Pimento Grain

the recipes of a nomadic Jamaican

Category: Holiday

How to Make Jamaican Rice and Peas in an Instant Pot Pressure Cooker

pressure cooker rice and peas

Rice and Peas with a red Scotch Bonnet pepper from my garden

Yesterday I smoked some drumsticks for dinner and at the last minute I decided we needed something more than a salad to complete the meal; my Instant Pot was staring me in the face and since it was Sunday, a quick rice and peas was the first thing that came to mind. This classic dish of moist, tender rice and kidney beans infused with the flavor of coconut, herbs and spices is the foremost accompaniment in the repertoire of any Jamaican cook; it pairs well with almost any meat or vegetable-based entree and is usually served on Sundays with fried chicken or oxtails. In my earlier years, I made it from scratch by shelling fresh beans (or boiling dried ones) and grating then milking the oily flesh of a mature coconut, but now that I live in a part of the world where no supermarket coconut can be trusted, I have settled for the Chaokoh brand canned Coconut Milk and while I still boil a batch of dried beans every week, for this recipe I will be using the canned stuff, since the focus is on ease. I bought my Instant Pot on Amazon during their Black Friday sale, and I can honestly say that I have used it almost every day since it arrived.  This recipe should work in any electric pressure cooker.

1. In a large measuring cup, drain the liquid from

1 can red kidney beans

2. Add

1 cup full-fat coconut milk

enough water or stock to make 3 cups total liquid 

3. Pour liquid mixture into Instant Pot and add

the beans from the can

2 cups Jasmine rice, rinsed

2 sprigs thyme

1 fresh bay or pimento (allspice) leaf (or 1 small dried)

1 clove garlic, crushed

1 whole scallion (green onion)

3 pimento  berries

1 sliver of fresh, peeled ginger

1/4 tsp salt (omit if using salted stock)

1 whole Scotch Bonnet habanero (or any small chili pepper, or a pinch of pepper flakes)

 

4. Whisk all ingredients in the pot together then cook on low pressure for 12 minutes. This is the default ‘rice’ setting in the Instant Pot.

5. Allow the pressure to be released naturally (10 minutes). Remove the spices then fluff with a fork and serve.

Enjoy!

Jamaican Christmas Fruit Cake (Black Cake)

I had absolutely no intention of baking this year but when I happened upon a special section in the supermarket bedecked with candied peels, I couldn’t help myself. The intention was to soak the fruits for a month and bake just before Christmas but the influx of appetizing cake photos from Jamaica made me decide to whip up a premature half batch. I hope you will enjoy the rummy delight of this smooth and decadent black cake. I used a Japanese plum wine in my recipe but you can use any combination of wines, fruit juices and spirits. Remember, if you haven’t been soaking your fruits, you can buy them when you are ready to bake and gently stew them in some rum and wine to produce an excellent flavor. Just remember the 5 cups of fruits the recipe calls for are measured after soaking and draining.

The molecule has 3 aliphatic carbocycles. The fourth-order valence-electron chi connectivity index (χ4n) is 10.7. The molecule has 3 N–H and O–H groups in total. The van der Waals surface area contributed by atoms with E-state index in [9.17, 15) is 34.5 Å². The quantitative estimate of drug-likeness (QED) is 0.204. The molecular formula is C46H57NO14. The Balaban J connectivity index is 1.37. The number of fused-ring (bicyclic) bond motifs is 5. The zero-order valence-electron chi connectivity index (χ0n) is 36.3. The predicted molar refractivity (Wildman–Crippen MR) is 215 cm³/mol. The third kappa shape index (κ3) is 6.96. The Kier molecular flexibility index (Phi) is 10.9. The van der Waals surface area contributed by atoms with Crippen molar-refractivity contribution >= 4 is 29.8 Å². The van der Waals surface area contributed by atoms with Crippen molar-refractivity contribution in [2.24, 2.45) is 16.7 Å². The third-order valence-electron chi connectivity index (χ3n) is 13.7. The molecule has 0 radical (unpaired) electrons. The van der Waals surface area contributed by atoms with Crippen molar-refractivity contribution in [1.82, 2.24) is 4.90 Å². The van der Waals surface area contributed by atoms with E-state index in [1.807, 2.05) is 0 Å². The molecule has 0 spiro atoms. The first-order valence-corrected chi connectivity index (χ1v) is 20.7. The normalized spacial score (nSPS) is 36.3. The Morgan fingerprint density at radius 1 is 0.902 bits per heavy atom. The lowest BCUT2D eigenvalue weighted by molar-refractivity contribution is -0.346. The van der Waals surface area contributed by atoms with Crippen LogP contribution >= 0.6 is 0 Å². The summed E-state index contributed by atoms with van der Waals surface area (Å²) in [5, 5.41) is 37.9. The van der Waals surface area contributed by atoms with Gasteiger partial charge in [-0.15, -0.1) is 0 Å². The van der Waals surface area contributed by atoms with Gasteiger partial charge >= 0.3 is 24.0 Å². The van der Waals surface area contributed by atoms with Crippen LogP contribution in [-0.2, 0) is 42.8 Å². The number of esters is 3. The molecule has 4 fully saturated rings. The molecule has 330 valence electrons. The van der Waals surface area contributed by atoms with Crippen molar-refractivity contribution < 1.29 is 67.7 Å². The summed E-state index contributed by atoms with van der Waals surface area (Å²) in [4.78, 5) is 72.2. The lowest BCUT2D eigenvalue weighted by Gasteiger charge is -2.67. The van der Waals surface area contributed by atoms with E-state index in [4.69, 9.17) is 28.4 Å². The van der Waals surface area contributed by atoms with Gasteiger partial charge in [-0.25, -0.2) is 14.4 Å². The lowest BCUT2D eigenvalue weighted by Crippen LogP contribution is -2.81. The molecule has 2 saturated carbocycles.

Rummy delight with a scoop of french vanilla ice-cream

Rummy delight with a scoop of french vanilla ice-cream

1. Cream until light and fluffy

1 lb butter (4 sticks)

1 lb sugar (I always use Demerara brown sugar)

2. Gradually beat in

12 eggs (one at a time, removing the ‘eye’)

3. Stir in

2 tbsp vanilla

1 tsp pimento (allspice) liqueur

4. In a separate bowl, combine

1 lb flour

2 tbsp mixed spice (cinnamon, nutmeg, pimento/allspice, mace)

3 tsp baking powder (only 1 tsp if using self-rising flour)

a pinch of salt

4. Blend until well incorporated, (in batches if your blender is too small)

4 tbsp browning

3 cups sweet red wine

1 cup rum

1 cup orange juice

5 cups soaked mixed fruits, drained

5. Fold a little fruit mixture into egg mixture, then a little flour mixture, continue folding in alternately until everything is combined.

6. Scrape into three or four, depending on depth, greased and/or lined 8-inch baking tins

7. Bake at 350°F for 60 minutes, then tent with aluminum foil, then bake for another 30 minutes or until a toothpick inserted comes out clean.

8. Allow to cool and serve.

It is traditional to splash the cake with rum and/or wine but you will be forgiven if you don’t.

Enjoy!

 Tips

  • The first step before baking this cake is soaking the fruits in red wine, adding a little rum or sherry if you so desire.
  • Half the flour can be substituted with breadcrumbs.
  • Mixed spice is simply a mixture of the spices indicated in bracket. If you cannot source mixed spice, then you can create your own combination with as little or as much of each as you desire.
  • Pimento (Allspice) liqueur is also known as allspice dram. If you can’t find any, you may add a splash of Angostura bitters or any other spicy liqueur you believe will compliment the cake.
  • Madeira and Port are traditionally sweet wines. There are some dulcet, fruity wines designed just for baking these cakes that may be available at your local Jamaican store. You may also use the liquid reserved after draining the fruits.

 

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